This is the eighth in my series of 10 commandments for payment by results.
Thou shalt share the fruits of thy labours
The 7th Commandment: Thou shalt promote innovation dealt with the fact that one of the principal purposes of payment by results is the stimulation of new ways of tackling entrenched social problems.
By focusing on outcomes, commissioners allow providers to design the service in any which way they choose – safe in the knowledge that they will only have to pay out if that service is successful.
This “Black Box” approach has become increasingly contentious since the advent of the Work Programme and the introduction of large private companies into the delivery of public services.
One of the key reason underlying the choice of the Work Programme contract areas was the desire to introduce direct competition between providers – this was the reason that the London contract area was split into two (East and West).
The theory was that by putting providers into direct competition, performance would be driven up with the provider with the best results in pole position to pick up more contracts in the next round of commissioning.
However, the downside of this approach was that commercial providers in particular wanted to keep the contents of their Black Box secret – preserving their “Intellectual Property” to maximise competitive advantage.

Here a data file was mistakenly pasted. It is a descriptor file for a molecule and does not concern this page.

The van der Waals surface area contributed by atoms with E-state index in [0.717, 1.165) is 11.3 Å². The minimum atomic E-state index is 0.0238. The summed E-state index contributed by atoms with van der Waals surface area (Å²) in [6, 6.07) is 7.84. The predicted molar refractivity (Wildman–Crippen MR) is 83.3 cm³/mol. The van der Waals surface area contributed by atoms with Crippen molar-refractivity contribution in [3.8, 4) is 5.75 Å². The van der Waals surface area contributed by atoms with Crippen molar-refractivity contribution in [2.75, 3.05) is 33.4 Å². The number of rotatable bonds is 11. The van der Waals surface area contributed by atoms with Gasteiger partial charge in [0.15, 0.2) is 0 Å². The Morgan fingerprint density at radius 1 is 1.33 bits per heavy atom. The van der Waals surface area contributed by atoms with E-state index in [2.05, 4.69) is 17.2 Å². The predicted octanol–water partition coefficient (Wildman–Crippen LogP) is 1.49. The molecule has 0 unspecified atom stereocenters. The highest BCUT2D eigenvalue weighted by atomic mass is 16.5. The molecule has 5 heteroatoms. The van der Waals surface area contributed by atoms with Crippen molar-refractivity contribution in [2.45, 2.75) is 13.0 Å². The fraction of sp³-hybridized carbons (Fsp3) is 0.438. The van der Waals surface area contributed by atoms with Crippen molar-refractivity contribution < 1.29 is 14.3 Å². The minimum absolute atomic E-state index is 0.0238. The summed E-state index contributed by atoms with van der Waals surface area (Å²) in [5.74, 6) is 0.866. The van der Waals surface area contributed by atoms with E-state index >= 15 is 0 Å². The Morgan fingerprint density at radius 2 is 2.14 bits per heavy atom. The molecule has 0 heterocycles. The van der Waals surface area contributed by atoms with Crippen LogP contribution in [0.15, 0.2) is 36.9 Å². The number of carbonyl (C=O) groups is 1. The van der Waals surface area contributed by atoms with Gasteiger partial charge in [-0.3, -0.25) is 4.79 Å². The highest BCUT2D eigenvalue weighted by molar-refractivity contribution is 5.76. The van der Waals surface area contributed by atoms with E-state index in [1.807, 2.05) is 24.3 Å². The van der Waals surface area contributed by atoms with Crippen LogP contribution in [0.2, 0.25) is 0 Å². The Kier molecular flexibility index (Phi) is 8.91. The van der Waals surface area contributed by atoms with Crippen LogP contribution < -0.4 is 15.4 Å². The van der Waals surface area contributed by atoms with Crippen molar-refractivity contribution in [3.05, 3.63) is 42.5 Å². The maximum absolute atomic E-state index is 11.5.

This is in stark contrast to the public and voluntary sector ethos with its emphasis on sharing best practice.
While some Work Programme “Primes” have acknowledged this issue and stated that they are happy to share the contents of their Black Box, others have not been so willing.
This is an area where commercial and public interests can be in conflict. One of the principal reasons that the House of Lords recently sent the Offender Rehabilitation Bill back to the Commons was cross-party discontent that the Bill’s Impact Assessment was incomplete.
The probable costs of the new services for short term prisoners were not included in the Assessment because the services will shortly be tendered and the Ministry of Justice did not want to reveal a benchmark price.
My advice to anyone commissioning a payment by results service is two-fold:
- Facilitate innovation by not prescribing how a new service is delivered – allow providers their Black Box.
- At the same time, stipulate in the contract what monitoring and other information must be published in the broader public interest.
The next post will look at the Ninth Commandment of PbR:
“Thou shalt join up commissioning”